General negotiating themes
» General terms
» Agriculture
» Competition Policy
» Customs Procedures
» Dispute Settlement
» Government Procurement
» Intellectual Property Rights
» Investment
» Origin Regime
» Safeguards
» Services
» Subsidies, Anti-dumping and
   Countervailing Duties
» Tariffs and Non Tariff Measures
» Technical Barriers to Trade


The intent of this dictionary was to produce a broad listing of terms, which are commonly used in trade negotiations and especially within the context of the Free Trade Area of the Americas (FTAA) with a view to providing an information tool for the public at large. The dictionary is presented in the four official languages of the FTAA: English, Spanish, Portuguese and French.

The compilation does not attempt to present the entire universe of terms used nor does it seek to prejudge or to affect in any way definitions or approaches currently proposed by any country in any trade negotiation. In fact, many of the definitions included in the publicly-available Draft FTAA Agreement which are still the subject of difficult debates have been excluded from this dictionary. The definitions are based on widely available source material including other trade agreements.

An alphabetical listing of the terms is included to facilitate the use of the dictionary. The terms and their definitions are presented by general negotiating theme found in the FTAA and in other trade negotiations.

An electronic version of this document can be found on the following websites: IADB, OAS,  and ECLAC.




Abuse of dominant position Anticompetitive business practices in which a dominant firm may engage in order to maintain or increase its position in the market. These business practices by the firm, not without controversy, may be considered as “abusive or improper exploitation” of monopolistic control of a market aimed at restricting competition. Although they may include practices such as charging excess prices, price discrimination, predatory pricing, refusal to deal/sell, tied selling, etc., which of the different types of business practices are considered as being abusive will vary on a case by case basis and across countries.
Anticompetitive practices A wide range of business practices in which a firm or group of firms may engage in order to restrict inter-firm competition to maintain or increase their relative market position and profits without necessarily providing goods and services at a lower cost or of higher quality. These practices include price fixing and other cartel arrangements, abuses of a dominant position or monopolization, mergers that limit competition and vertical agreements that foreclose markets to new competitors.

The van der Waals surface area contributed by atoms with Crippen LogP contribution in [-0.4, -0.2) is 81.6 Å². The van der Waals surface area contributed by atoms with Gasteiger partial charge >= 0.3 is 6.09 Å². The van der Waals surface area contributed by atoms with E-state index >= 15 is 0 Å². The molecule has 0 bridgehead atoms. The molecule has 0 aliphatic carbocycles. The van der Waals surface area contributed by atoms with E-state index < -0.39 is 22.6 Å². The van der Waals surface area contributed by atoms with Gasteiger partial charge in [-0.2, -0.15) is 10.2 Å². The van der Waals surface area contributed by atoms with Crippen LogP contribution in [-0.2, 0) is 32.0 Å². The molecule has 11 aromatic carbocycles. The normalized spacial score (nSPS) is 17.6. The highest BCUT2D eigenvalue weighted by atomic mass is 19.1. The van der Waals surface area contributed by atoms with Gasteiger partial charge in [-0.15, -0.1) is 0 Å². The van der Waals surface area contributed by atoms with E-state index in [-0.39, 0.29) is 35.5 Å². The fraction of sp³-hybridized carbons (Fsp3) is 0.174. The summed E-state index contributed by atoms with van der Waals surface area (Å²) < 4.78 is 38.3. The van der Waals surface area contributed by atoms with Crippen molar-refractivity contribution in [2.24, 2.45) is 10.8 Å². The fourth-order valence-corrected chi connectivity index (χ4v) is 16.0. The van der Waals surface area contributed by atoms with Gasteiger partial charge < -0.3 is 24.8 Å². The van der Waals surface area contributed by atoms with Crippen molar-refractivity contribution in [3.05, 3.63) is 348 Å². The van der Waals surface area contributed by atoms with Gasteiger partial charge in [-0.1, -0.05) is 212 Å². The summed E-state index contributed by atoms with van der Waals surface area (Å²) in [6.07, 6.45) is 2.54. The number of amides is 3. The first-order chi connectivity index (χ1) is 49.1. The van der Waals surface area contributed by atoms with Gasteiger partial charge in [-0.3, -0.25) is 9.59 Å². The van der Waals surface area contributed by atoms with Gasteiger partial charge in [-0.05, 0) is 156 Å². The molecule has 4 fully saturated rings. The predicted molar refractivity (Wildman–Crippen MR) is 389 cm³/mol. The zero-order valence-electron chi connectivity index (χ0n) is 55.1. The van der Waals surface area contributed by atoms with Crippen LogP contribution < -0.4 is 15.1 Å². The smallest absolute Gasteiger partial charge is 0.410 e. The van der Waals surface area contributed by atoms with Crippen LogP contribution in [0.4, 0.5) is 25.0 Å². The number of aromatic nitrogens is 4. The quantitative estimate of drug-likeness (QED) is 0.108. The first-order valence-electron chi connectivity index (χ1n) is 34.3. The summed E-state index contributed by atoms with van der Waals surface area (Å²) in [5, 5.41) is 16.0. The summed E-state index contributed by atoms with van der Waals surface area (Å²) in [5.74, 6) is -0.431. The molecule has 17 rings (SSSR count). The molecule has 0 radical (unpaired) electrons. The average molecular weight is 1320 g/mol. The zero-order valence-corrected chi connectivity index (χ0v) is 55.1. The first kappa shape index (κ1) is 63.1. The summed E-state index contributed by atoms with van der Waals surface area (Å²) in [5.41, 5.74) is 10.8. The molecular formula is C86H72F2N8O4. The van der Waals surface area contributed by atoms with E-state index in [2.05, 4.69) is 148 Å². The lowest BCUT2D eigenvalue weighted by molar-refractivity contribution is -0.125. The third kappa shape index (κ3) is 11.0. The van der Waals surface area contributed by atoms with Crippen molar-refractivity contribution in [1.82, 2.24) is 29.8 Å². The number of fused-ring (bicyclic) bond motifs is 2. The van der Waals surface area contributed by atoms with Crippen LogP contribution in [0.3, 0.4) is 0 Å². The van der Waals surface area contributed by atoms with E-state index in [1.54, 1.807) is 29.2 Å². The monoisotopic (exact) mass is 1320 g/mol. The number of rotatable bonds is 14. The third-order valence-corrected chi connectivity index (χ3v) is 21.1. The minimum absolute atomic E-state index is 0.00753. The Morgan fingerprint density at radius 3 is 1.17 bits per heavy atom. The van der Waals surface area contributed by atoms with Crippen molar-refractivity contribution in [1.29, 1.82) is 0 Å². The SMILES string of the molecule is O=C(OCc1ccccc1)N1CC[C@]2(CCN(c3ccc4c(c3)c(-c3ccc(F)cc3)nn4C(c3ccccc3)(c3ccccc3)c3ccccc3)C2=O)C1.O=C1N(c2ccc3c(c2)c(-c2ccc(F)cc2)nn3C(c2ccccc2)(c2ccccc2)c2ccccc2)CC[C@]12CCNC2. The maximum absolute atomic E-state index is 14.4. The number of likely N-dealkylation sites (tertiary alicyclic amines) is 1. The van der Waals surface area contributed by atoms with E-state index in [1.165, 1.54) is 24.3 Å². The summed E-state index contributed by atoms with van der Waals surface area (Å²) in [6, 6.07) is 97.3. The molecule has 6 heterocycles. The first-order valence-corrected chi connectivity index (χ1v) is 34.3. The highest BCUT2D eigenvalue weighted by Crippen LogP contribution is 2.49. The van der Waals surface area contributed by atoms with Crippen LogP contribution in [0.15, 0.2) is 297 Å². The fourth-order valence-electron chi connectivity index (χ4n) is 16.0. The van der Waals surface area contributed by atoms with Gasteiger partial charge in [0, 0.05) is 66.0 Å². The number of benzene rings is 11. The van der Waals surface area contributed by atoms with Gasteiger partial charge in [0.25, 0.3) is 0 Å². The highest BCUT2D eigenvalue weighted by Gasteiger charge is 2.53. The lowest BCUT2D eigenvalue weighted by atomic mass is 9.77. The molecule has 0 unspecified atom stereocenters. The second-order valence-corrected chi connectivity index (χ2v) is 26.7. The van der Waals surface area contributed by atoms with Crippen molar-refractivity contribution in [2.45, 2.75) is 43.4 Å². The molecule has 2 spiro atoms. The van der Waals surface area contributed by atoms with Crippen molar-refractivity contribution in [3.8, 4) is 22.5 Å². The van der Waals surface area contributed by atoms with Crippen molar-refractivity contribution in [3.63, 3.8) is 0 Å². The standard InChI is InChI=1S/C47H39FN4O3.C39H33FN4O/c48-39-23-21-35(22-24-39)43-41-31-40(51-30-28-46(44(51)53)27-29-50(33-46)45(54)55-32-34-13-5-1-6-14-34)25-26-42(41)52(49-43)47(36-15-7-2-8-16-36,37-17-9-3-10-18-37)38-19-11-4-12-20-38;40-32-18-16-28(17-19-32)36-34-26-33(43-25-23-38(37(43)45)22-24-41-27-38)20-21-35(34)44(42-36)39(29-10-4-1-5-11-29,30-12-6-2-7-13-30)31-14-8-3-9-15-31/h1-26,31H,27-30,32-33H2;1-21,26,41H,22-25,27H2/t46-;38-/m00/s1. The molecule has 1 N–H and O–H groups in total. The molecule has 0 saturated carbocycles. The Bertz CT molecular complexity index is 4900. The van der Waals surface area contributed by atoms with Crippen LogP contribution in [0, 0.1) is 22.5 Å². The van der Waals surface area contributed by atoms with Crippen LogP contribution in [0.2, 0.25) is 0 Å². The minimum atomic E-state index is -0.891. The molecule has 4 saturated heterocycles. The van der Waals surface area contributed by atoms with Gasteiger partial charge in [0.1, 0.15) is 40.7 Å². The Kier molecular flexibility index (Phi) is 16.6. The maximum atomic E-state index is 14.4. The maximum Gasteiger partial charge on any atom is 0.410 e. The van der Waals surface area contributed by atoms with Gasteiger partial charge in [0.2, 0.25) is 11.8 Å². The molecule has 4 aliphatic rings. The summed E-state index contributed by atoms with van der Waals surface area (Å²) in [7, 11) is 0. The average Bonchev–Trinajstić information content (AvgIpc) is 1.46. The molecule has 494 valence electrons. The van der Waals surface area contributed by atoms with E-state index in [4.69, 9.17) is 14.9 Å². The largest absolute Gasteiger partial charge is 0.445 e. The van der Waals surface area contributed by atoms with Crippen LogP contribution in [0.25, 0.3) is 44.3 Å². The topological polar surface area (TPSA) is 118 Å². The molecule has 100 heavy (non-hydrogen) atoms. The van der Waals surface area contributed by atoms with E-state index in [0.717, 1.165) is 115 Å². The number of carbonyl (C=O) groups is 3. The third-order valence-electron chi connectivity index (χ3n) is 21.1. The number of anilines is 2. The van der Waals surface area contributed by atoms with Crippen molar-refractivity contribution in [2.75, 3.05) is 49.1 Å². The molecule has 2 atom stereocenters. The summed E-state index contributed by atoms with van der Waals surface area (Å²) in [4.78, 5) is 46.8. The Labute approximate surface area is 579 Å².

Barriers to entry Factors which prevent or deter the entry of new firms into an industry even when the incumbent firms are earning excess profits. There are two broad classes of barriers: structural (economic or innocent) and strategic (behavioral). Structural barriers arise from basic industry characteristics such as technology, costs and demand. Strategic barriers arise from the behavior of incumbents.
Bid rigging (Collusive tendering) A particular form of collusive price-fixing behavior by which firms coordinate their bids on procurement or project contracts. There are two common forms of bid rigging. In the first, firms agree to submit common bids, thus eliminating price competition. In the second, firms agree on which firm will be the lowest bidder and rotate in such a way that each firm wins an agreed upon number or value of contracts.
Cartel A cartel is a formal agreement among firms in an oligopolistic industry. Cartel members may agree on such matters as prices, total industry output, market shares, allocation of customers, allocation of territories, bid-rigging, establishment of common sales agencies, and the division of profits or combination of these. Cartel in this broad sense is synonymous with “explicit” forms of collusion, which does not necessarily require a formal agreement, whether public or private, between members. Often the terms collusion and cartel are used somewhat interchangeably. Cartels are formed for the mutual benefit of member firms.